The Kapiti power lines company Electra has renewed its call for power retailers to be more transparent about their charges.
Electra and other lines companies have been campaigning for some time for power bills to disclose where all the costs come from.
The Electra chairman, Chris Turver, of Te Horo, says power charges are back in the limelight as Electra — one of New Zealand’s smaller lines companies — takes on one of the largest sharemarket giants over who is gouging consumers.
He says Infratil, which has large investments in the retail and generation market, has claimed (Infratil September Update) that since 1990 ‘it is clear the largest cost has been from lines charges.’
Mr Turver says: “The Electra Trust, owners on behalf of its 42,800 consumers of the Electra lines distribution network in Kapiti and Horowhenua, has had enough of blatant misinformation from the big retailers and produced real facts.
“Electra’s distribution costs have increased since 1990 by (only) 8.6 percent over the rate of inflation and the Trust has challenged each of the big retailers to produce their increases over the same 13 year period.”
Mr Turver says a breakdown of a typical power bill in Kapiti-Horowhenua shows that eight percent of the cost comes from getting power from the national grid, 21 percent is Electra’s net cost of distributing that power over 1,700 kilometres of mixed urban/rural land — and the other 71 percent is charged by the big retailers.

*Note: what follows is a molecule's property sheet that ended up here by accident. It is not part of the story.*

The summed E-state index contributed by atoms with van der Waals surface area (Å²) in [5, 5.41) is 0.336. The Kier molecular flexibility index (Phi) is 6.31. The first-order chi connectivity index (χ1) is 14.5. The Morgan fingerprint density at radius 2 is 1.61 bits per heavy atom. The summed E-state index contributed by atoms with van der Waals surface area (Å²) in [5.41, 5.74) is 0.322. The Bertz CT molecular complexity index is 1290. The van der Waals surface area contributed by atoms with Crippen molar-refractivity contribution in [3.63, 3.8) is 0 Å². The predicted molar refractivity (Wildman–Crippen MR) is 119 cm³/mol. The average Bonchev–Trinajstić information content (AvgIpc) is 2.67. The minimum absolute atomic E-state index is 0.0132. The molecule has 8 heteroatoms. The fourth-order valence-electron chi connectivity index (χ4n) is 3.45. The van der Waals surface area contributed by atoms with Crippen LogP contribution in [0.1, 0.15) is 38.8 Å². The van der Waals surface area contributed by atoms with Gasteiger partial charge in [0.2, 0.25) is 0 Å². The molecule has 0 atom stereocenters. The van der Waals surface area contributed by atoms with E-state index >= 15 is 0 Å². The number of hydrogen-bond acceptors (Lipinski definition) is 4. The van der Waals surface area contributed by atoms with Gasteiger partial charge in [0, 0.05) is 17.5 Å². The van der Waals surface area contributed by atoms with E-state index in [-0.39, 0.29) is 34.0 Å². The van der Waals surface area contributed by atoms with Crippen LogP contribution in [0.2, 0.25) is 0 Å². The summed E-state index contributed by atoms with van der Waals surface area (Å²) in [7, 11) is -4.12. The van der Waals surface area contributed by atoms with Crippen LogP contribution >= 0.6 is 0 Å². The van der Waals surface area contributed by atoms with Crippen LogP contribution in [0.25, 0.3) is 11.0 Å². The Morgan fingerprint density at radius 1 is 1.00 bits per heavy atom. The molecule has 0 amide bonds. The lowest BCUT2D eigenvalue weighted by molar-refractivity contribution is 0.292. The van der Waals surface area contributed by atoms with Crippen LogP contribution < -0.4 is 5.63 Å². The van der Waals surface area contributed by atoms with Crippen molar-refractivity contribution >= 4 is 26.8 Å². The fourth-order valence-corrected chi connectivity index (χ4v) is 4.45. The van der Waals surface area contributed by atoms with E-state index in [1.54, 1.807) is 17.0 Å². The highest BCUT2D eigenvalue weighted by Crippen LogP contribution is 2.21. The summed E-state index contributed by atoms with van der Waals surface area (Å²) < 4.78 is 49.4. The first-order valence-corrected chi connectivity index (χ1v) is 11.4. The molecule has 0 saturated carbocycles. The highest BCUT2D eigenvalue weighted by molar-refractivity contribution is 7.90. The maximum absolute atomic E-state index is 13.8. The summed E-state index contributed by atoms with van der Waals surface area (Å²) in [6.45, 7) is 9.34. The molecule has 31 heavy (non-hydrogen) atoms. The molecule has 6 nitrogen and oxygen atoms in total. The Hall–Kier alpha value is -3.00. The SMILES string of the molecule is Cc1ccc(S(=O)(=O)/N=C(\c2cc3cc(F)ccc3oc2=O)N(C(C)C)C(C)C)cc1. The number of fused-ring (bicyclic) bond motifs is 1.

Despite lobbying by the lines companies, he says, power bills do not disclose these three critical pricing factors because the retailers, who produce the consumer bills, have consistently refused to co-operate.
Mr Turver says the extensive misinformation in Infratil’s article has brought into the open a crusade by the big retailers to try to blame lines companies for power price increases.
The evidence shows that lines companies, which are highly regulated, have been forced over the years to comply with information disclosure requirements which would make it impossible to over-price distribution costs.
“By contrast, there is nothing like the same regulatory regime over the big retailers and their costs are out of control as Electra’s evidence has shown.”
Support for the lines companies positions has come from the Electricity Networks Association, representing lines companies, and Energy Trusts of New Zealand, representing the Trusts.
Mr Turver says the only way for consumers to get the real facts is for power bills to transparently set out the three key constituent parts of power supply – national grid supply, local distribution, and retail costs